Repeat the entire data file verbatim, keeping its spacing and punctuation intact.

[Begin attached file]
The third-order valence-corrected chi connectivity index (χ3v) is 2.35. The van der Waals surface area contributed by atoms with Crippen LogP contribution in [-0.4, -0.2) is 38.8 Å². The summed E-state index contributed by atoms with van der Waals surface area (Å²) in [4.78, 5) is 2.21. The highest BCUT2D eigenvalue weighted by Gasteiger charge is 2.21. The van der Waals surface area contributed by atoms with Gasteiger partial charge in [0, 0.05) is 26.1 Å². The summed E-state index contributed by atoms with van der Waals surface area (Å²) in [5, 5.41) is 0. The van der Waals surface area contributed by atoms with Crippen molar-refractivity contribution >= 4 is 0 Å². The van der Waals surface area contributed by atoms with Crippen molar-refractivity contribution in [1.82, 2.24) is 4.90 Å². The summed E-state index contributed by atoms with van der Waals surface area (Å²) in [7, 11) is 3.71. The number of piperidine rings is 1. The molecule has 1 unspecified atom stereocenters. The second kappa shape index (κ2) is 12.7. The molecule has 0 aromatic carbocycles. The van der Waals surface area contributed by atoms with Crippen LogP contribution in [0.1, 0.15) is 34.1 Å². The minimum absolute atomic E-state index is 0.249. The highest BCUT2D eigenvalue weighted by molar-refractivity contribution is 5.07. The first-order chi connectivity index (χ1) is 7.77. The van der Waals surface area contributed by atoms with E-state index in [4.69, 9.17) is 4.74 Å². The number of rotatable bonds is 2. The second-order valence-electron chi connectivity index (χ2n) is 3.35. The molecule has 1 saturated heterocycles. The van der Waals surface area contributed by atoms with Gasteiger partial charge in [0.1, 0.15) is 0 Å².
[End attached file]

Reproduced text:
The third-order valence-corrected chi connectivity index (χ3v) is 2.35. The van der Waals surface area contributed by atoms with Crippen LogP contribution in [-0.4, -0.2) is 38.8 Å². The summed E-state index contributed by atoms with van der Waals surface area (Å²) in [4.78, 5) is 2.21. The highest BCUT2D eigenvalue weighted by Gasteiger charge is 2.21. The van der Waals surface area contributed by atoms with Gasteiger partial charge in [0, 0.05) is 26.1 Å². The summed E-state index contributed by atoms with van der Waals surface area (Å²) in [5, 5.41) is 0. The van der Waals surface area contributed by atoms with Crippen molar-refractivity contribution >= 4 is 0 Å². The van der Waals surface area contributed by atoms with Crippen molar-refractivity contribution in [1.82, 2.24) is 4.90 Å². The summed E-state index contributed by atoms with van der Waals surface area (Å²) in [7, 11) is 3.71. The number of piperidine rings is 1. The molecule has 1 unspecified atom stereocenters. The second kappa shape index (κ2) is 12.7. The molecule has 0 aromatic carbocycles. The van der Waals surface area contributed by atoms with Crippen LogP contribution in [0.1, 0.15) is 34.1 Å². The minimum absolute atomic E-state index is 0.249. The highest BCUT2D eigenvalue weighted by molar-refractivity contribution is 5.07. The first-order chi connectivity index (χ1) is 7.77. The van der Waals surface area contributed by atoms with E-state index in [4.69, 9.17) is 4.74 Å². The number of rotatable bonds is 2. The second-order valence-electron chi connectivity index (χ2n) is 3.35. The molecule has 1 saturated heterocycles. The van der Waals surface area contributed by atoms with Gasteiger partial charge in [0.1, 0.15) is 0 Å².